October 27, 2010

One-Fifth Of World’s Vertebrates Facing Extinction

Nearly one out of every five vertebrates in the world are currently threatened with extinction--and things would be worse were it not for the efforts of conservationists across the globe--a new study set to be published in the journal Science has discovered.

The research, carried out by a team of 174 international scientists, analyzed data from some 25,000 species currently listed on the International Union for the Conservation of Nature (IUCN) Red List of Threatened Species to discover the status of various mammals, birds, amphibians, reptiles, and fish throughout the years.

They discovered that currently, approximately 20 percent of all vertebrates are classified as Threatened, meaning that they are categorized as Endangered, Critically Endangered, or Vulnerable. Those figures include a quarter of all mammal species on Earth, one-third of all cartilaginous fish species, and four out of every ten amphibians. Furthermore, 22 percent of all reptiles, 15 percent of all bony fishes, and 13 percent of all avian species are included in one of the Red Lists' Threatened categories.

However, according to a press release issued Tuesday by the California Academy of Sciences, the home institution for study contributor and mammalogist Dr. Galen Rathbun, "the team reports that species losses and declines would have been 20 percent worse in the absence of conservation efforts to protect threatened species. Thus, while current conservation efforts remain insufficient to offset the main drivers of biodiversity loss--including habitat loss, over-exploitation, and invasive alien species--targeted conservation efforts have had a measurable positive impact on the planet's vertebrate species."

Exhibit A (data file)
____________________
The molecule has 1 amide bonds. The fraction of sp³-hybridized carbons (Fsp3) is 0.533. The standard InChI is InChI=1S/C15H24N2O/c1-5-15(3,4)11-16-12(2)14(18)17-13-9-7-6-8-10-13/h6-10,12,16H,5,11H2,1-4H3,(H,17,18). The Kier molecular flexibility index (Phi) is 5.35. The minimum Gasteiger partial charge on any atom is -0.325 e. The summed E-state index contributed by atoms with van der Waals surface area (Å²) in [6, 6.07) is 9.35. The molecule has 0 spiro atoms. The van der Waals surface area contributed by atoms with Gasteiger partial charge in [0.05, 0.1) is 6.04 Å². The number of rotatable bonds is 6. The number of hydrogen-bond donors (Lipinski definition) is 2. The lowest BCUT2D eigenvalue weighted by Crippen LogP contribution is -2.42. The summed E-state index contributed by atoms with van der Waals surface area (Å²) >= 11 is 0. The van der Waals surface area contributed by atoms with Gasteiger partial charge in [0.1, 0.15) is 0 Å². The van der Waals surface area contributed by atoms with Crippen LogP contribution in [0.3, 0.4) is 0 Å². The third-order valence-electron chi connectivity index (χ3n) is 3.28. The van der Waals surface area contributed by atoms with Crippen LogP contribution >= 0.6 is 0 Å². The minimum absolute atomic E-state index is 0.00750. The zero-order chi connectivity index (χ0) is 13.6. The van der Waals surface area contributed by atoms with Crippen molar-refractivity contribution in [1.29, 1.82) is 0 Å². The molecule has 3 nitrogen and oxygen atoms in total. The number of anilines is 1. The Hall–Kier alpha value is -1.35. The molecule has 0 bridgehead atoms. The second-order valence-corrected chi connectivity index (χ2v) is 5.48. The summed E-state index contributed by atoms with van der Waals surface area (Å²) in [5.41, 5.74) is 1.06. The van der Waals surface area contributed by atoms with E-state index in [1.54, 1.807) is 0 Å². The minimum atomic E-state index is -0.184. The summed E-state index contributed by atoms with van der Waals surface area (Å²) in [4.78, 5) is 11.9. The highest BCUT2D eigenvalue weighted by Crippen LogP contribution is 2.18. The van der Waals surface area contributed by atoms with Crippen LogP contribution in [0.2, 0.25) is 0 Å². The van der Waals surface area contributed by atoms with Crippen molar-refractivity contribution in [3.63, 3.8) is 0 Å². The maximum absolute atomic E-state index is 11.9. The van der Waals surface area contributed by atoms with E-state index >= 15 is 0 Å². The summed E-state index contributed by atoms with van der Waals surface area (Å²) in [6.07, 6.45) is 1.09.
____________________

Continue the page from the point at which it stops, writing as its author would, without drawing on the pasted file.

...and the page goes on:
"This paper is proof that conservation is working," co-author Jonathan Baillie, the Director of Conservation Programs at the Zoological Society of London (ZSL), said in a statement. "Now we have to scale-up our efforts to match the unprecedented threats faced by the natural world."

Leading the research project was Dr. Michael Hoffmann of the IUCN, a global environmental network founded in 1948. Joining Hoffman, Rathbun, and Baillie on the project were 171 co-authors from 115 different institutions and organizations in more than three-dozen countries. The study can currently be viewed online at the Science Express website.


Image Caption: The gray-faced sengi (Rhynchocyon udzungwensis) is known to exist in only two populations that cover about 300 square kilometers (115 square miles) of forest in Tanzania, in the Udzungwa Mountains. It was described in 2008 by California Academy of Sciences mammalogists Dr. Galen Rathbun. This charismatic mammal is just one of many species in need of protection in the Udzungwa Mountains, which serve as an important dry-season refuge for many animals from adjacent areas. A recent survey suggests that the few remaining wildlife corridors linking the mountains to surrounding protected areas are critically threatened, and will be lost imminently without intervention. Credit: California Academy of Sciences


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